This article originally appeared in the Hartford Courant.
Edwin Rodriguez did not need to see much of Gabriel Francis’ dancing to know he would be an optimal fit for his production.
Rodriguez, an instructor at Earl Mosley’s Institute of the Arts “Diversity of Dance” program, said Francis was one of the first students he chose for his choreographed piece because he was “not afraid to jump right in” learning different types of dance styles.
“He came in hungry and ready to dance,” Rodriguez said.
Already well-versed in hip-hop and other genres, Francis, 19, a resident of Hartford’s North End, said he joined the program to add to his versatility as a dancer.
“I’ve been learning a lot of new styles … so I feel like these other two things that can help me with those areas of hip-hop … can help me develop in other areas of dance,” he said.
Outside of participating in the EMIA program, Francis dances and competes with local groups in Hartford, “Team 860” and “860 Elite Squad” at Studio 860 on Farmington Avenue. Studio 860 Artistic Director Jolet Creary recommended that Francis participate in the program this year, Francis said.
Francis has performed in Boston, Atlanta, Philadelphia and Washington D.C. in only four years of what he calls “real dancing,” including taking classes to better his craft. Before then, he was a self-taught dancer taking inspiration from YouTube videos and his sister, a self-taught former dancer herself, he said.
The rigor of the EMIA dance program, however, would set a foundation for Francis to take his talents to the next level.
The EMIA dance program, founded by renowned dancer and instructor Frederick Earl Mosley, focuses on developing youth between the ages of 14 and 20 in ballet and contemporary dance during intensive two-week sessions in the month of July. Students have the option to participate in one of the sessions or stay for the entire four weeks.
Their work culminates with live performances each Saturday night during the program that are open to the public at the Marvelwood School in Kent where they have been training.
For Francis, this has meant a daily regimen of stretching, rehearsing and various workshops to bring his dancing to the next level since he arrived for the first session on July 2.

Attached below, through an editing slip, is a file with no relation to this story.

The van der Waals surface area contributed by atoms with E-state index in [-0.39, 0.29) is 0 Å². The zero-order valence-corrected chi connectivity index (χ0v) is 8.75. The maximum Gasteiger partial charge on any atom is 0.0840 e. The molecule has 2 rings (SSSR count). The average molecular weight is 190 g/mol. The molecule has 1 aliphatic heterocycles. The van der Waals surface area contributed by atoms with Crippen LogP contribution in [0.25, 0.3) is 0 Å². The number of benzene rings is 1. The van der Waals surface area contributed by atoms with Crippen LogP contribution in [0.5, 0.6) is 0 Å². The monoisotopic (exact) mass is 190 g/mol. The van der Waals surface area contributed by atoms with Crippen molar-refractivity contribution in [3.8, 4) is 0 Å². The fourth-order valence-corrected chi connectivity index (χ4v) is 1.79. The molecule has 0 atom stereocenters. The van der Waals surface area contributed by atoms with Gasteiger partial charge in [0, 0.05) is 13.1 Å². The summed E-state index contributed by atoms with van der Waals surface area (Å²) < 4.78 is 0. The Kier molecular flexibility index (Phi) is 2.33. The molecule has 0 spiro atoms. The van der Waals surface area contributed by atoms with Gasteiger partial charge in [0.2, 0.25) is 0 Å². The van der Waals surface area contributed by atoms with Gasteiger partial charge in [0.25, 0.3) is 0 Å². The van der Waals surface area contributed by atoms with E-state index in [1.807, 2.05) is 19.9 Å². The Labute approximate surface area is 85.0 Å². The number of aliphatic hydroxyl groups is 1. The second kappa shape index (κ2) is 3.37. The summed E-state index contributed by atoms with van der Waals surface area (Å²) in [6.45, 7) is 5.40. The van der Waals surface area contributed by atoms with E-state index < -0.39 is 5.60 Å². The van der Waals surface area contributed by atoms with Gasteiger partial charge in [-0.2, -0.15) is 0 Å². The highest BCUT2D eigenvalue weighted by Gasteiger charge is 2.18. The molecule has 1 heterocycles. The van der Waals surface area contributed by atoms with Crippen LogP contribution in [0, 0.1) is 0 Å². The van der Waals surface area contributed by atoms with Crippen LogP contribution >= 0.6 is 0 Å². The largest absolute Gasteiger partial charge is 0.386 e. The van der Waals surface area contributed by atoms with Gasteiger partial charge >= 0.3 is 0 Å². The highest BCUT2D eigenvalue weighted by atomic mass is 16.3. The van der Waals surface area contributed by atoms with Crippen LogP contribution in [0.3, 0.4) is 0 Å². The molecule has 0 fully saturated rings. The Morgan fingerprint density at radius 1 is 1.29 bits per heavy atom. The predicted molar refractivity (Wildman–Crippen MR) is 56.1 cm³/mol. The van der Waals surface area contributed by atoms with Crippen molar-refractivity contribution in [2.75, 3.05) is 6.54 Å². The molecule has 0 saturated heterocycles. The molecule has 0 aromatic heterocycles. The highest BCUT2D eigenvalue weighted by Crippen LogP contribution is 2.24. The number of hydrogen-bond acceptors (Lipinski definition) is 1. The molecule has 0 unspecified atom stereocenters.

Development is a crucial aspect of the EMIA dance program for students, no matter their level of experience, assistant director Sheryl Pollard Thomas said, and it is not limited to their moves on the stage.
Gabriel Francis dances with Connecticut native dance teacher, Lauren MacAllister, as he attends the Earl Mosley Institute of Arts “Diversity of Dance” intensive program in Kent, Connecticut, for the first time. The 19-year-old dancer is a hip-hop based artist from the north end of Hartford, Connecticut.
“We try to incorporate as much professional development and personal development [as possible] so the students can feel safe within themselves and safe to communicate what they may be going through, what they’re feeling and just to be honest,” she said.
The program, meanwhile, looks to build the confidence of its participants and create meaningful connections with leaders in the dance industry, she said.
“This is a big networking campus,” said Pollard Thomas. “I would say half of the students have found some type of connection with a guest artist, the teachers, definitely Mr. Mosley.”
Francis, going from a hip-hop background to a ballet and contemporary dance program, said he was not stigmatized by his friends for joining the program. He was not the first from Studio 860 to join the EMIA dance program.
It was a change from what he was used to, however.
“I had to get ballet slippers, which I’ve never worn a day in my life. I had to get tights, I had to get a dance belt, and they fit really weird,” he said of his preparation for his audition in March.
Francis said his family has been enthusiastic about his efforts as a dancer, supporting him along his journey. He said he hopes to have significant progress to bring back to Hartford and his teams.
“My family is very supportive of me dancing and just being a male dancer in general,” he said. “Somehow they did it, and they just [made] a lot of sacrifices for me to come here.”
Francis, a graduate of Achievement First Hartford High School, will attend Central Connecticut State University for dance education in the fall. He is content with being a backup dancer, but he said he would also like to teach and “be certified.”
“I just see myself dancing and choreographing and teaching in the future,” he said. “I like being a sponge. I like taking in a bunch of different information and movement and try to make it my own.”
Whichever he decides, Rodriguez said he has no doubt Francis will be successful.
“If EMIA offered me, in the future, [the opportunity] to come back and teach … I would do that. I feel like that would be really cool.” Francis said.